First-time novelists often lack the skill, insight and audacity to leap into a world trouble-spot to tell an enticing tale. Charles Barker, a globe-trotting British hotelier with no such shortcomings, leads his readers on a jaunty adventure, involving Iraq and its neighbors, in The Brown Envelope Club (2010, Inkstone Books, Hong Kong, 267 pages).
The people Barker met, talk he heard and scenes he saw when working at hotels in Oman and Jordan circa the 1990 Gulf War inspired this story set amid real events. Prominent politicians, diplomats, tycoons and soldiers visited or stayed at the hotels.
Fast-paced and provoking curiosity, Barker's lively storytelling style resembles that of his famous countryman Jeffrey Archer. The similarity brings to mind Archer's first novel, Not a Penny More, Not a Penny Less (1976), also about revenge.
With Barker, a certain high tension never relents. “Although usually nocturnal, the cobra had been disturbed by the arrival of a four-wheel-drive Pajero in the late afternoon and the raucous noise that always accompanies the making of a camp. It was now fully alert and it was angry, fearing to stay, yet fearing to escape. So, glowering malevolently, it watched and waited.”
Sharing the author's travel tendencies, The Brown Envelope Club has settings that shift across the Middle East, England and the Caribbean (notably Antigua where Barker also worked). The rulers of oil-rich nations in the Gulf Co-operation Council (Saudi Arabia, Kuwait, Qatar, Bahrain, the United Arab Emirates and Oman), emboldened by the Iraqi army's defeat, behave harshly and arrogantly. Resentments grow, and plots bloom like dandelions. “Many plots, and even coups, had been planned within the walls of the InterContinental but the audacity of the scheme hatched that February evening was going to rock the world.”
This novel “isn't about stuffing dollars into envelopes to hand under tables,” Barker said. “In the Gulf States, brown envelopes are used to present notice to people. After the Iraq war, brown envelopes were given out to contract military people and others, inviting them to leave the region.”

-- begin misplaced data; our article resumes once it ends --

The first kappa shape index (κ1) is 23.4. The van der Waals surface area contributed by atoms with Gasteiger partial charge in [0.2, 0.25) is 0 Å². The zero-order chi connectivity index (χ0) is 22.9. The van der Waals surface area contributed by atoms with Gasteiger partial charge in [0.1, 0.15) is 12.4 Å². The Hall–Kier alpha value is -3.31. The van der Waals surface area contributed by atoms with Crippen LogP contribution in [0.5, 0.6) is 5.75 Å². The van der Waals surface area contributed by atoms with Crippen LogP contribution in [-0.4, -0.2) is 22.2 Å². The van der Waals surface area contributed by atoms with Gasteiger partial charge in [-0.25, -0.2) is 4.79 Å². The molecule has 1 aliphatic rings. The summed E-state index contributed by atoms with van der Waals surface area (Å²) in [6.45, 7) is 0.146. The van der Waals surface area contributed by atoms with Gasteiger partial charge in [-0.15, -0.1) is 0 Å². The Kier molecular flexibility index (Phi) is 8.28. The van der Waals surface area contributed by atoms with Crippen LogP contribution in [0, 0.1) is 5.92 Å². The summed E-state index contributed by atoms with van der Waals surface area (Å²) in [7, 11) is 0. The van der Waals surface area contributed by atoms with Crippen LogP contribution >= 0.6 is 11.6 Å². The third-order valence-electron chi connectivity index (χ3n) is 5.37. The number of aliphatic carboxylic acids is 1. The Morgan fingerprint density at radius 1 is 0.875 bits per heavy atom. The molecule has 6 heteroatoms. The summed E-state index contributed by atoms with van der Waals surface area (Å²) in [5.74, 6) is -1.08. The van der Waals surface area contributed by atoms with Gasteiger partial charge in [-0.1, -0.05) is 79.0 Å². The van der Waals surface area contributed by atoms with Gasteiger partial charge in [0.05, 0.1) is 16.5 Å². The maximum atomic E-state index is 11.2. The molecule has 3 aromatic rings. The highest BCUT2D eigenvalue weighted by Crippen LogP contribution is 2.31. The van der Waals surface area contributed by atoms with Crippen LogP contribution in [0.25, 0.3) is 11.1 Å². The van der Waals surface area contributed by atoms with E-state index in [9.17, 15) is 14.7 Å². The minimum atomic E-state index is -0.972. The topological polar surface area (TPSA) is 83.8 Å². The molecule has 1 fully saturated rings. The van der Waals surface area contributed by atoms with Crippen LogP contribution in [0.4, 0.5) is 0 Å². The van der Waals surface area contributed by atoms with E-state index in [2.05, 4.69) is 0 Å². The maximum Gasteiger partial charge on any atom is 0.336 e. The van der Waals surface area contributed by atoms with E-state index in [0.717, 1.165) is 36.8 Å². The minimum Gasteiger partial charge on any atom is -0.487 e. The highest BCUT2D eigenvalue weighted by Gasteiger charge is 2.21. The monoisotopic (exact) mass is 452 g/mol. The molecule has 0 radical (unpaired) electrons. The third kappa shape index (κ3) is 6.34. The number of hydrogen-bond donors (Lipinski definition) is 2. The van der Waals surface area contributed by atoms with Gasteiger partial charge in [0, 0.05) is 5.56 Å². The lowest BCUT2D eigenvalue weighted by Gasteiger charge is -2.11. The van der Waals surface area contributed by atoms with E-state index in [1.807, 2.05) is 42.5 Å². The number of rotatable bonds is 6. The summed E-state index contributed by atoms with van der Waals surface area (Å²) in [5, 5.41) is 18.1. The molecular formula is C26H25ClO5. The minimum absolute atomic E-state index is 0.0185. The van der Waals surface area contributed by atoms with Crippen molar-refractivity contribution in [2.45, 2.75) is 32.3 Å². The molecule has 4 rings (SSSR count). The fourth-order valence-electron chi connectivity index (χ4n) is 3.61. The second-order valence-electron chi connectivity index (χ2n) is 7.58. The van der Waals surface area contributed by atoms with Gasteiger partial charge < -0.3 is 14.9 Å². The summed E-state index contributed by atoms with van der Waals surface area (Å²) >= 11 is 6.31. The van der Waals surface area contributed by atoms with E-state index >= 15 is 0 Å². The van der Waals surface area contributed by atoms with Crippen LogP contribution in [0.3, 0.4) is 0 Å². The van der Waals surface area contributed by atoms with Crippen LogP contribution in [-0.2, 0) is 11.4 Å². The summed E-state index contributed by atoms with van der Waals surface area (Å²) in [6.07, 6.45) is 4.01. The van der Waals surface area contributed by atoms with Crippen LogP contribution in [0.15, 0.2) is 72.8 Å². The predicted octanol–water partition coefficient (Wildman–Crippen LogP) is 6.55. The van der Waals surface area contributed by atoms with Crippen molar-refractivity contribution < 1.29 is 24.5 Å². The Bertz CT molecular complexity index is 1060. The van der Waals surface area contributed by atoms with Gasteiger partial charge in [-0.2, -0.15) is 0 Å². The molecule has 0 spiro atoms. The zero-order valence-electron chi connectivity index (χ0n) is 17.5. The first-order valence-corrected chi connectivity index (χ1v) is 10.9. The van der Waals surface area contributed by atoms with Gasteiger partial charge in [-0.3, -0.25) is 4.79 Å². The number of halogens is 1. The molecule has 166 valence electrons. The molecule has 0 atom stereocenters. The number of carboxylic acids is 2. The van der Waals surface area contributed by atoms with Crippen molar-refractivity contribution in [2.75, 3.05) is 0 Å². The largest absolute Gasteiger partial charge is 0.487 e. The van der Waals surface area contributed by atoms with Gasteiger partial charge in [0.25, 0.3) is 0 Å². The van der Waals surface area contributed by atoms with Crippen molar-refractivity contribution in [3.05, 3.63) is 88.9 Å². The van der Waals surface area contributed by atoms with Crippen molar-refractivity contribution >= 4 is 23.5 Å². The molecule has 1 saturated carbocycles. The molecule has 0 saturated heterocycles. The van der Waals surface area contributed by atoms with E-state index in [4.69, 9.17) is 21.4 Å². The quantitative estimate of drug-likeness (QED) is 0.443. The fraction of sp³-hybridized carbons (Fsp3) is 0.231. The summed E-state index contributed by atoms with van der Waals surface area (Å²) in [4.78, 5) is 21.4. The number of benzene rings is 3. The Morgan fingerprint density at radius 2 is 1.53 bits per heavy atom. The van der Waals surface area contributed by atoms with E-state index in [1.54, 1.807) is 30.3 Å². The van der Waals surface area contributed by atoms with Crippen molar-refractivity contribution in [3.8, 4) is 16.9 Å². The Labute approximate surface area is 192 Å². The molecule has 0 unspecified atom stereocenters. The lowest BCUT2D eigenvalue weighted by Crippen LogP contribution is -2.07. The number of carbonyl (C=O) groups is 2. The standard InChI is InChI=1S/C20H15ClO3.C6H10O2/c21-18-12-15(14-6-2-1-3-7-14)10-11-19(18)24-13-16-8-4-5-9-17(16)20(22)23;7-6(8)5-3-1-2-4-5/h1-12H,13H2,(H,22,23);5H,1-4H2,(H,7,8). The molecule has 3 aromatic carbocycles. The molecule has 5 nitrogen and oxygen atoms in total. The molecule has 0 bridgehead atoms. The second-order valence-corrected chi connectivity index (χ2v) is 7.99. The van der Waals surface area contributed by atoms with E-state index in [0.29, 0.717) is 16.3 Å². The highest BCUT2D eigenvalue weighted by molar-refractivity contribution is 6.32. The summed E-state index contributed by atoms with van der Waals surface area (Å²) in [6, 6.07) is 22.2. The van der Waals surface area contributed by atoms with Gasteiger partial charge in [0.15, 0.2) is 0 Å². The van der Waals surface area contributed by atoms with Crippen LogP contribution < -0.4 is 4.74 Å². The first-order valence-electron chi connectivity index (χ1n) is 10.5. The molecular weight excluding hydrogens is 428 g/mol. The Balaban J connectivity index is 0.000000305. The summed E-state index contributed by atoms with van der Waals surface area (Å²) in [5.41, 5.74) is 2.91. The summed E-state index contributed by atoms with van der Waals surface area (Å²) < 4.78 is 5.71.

No one enjoys receiving such an envelope. Once back in England, some recipients create the Brown Envelope Club. “You were in the Middle East, weren't you, Mike? That chap's just been thrown out of somewhere called Catter or some such place. Been cursing the Arabs something rotten, he has. Says he was in the army there, teaching them which way round to hold their guns.”
The club members plan massive retaliation. Honestly, being “put out to grass” hardly justifies such an extreme reaction, which makes the book a little unrealistic.
In Baghdad, a sinister Iraqi dictator lusts for vengeance too. “Then must follow the founding of the Great Arab Republic, consisting of all Arab nations... led by Baghdad. We shall then become the next truly great world force, and with our shared resources, will then be able to dictate terms to the West.”
To show Saddam Hussein's viciousness, the story opens with “a simple tradesman who had done nothing to hurt anyone, but someone must have spoken against him”. Within two paragraphs, “another confused and innocent victim of a fearful regime had been executed”.
When the protagonists enact their plan, gunfire and explosions erupt at “the mother of all summit meetings”. As the death toll mounts, it's difficult to see Barker's “heroes” as fine fellows seeking payback. A nagging realization builds that they're terrorists as nasty as any Al-Queda bombers.
One club member asks, “Bleedin' 'eck, major, d'ya reckon we just started World War bloody three?”
That's a possibility. “Tensions were running very high throughout the region. Each nation was threatening war on Iraq or Israel and anyone else who came to mind. It was their natural expression of belligerence and the basic tribal instincts were at the forefront of their reasoning.”
Barker's astonishingly neat conclusion fails the realism test too. Yet readers ready to suspend disbelief slightly still can find much to enjoy.
Now living in Hong Kong, Barker has worked at hotels on five continents, but spent much of his career in the Middle East. Surely, he must identify with a leading hotelier among his characters, but which one?
Is it Lawrence Beaumont? “The Al Bustan Palace Hotel's general manger was an Englishman in his late thirties. Suave and polished, yet with a thoroughly ruthless streak in him, Lawrence Beaumont was nothing if not an opportunist.”
Or is it Eric Wilkinson? “The manager of the St Peter’s Club was a particularly half-witted, inexperienced but very inoffensive Englishman called Eric Wilkinson. Most usually referred to as ‘Wilky’, he had large buck teeth, a usually vacant expression and the habit of driving into ditches.... In short, he was a hopeless driver, a useless hotelier but a genial host....”
The author's hospitality-industry expertise always shows. “After much detailed briefing and subsequent planning, the group had set about their various tasks. There was so much to be purchased, from linen, glass and chinaware, to new furniture and recreation equipment. There were endless maintenance and service requirements....”
For Barker, The Brown Envelope Club, riveting despite its faults, follows a short-story collection, Capital Tales, and a children's book, The Adventures of Godfrey and Oliver. His novel sells at Kelly and Walsh and other Hong Kong bookshops.
The author gives a strong impression he could do even better next time. Will readers keenly await more pulse-quickening yarns from this promising new novelist? Absolutely!
Approval rating: 77 per cent.
For more information: www.paddyfield.com or http://inkstone.chameleonpress.com
(June 21, 2010)
Charles Barker signs books. An
at hospitality, he's new as a novelist.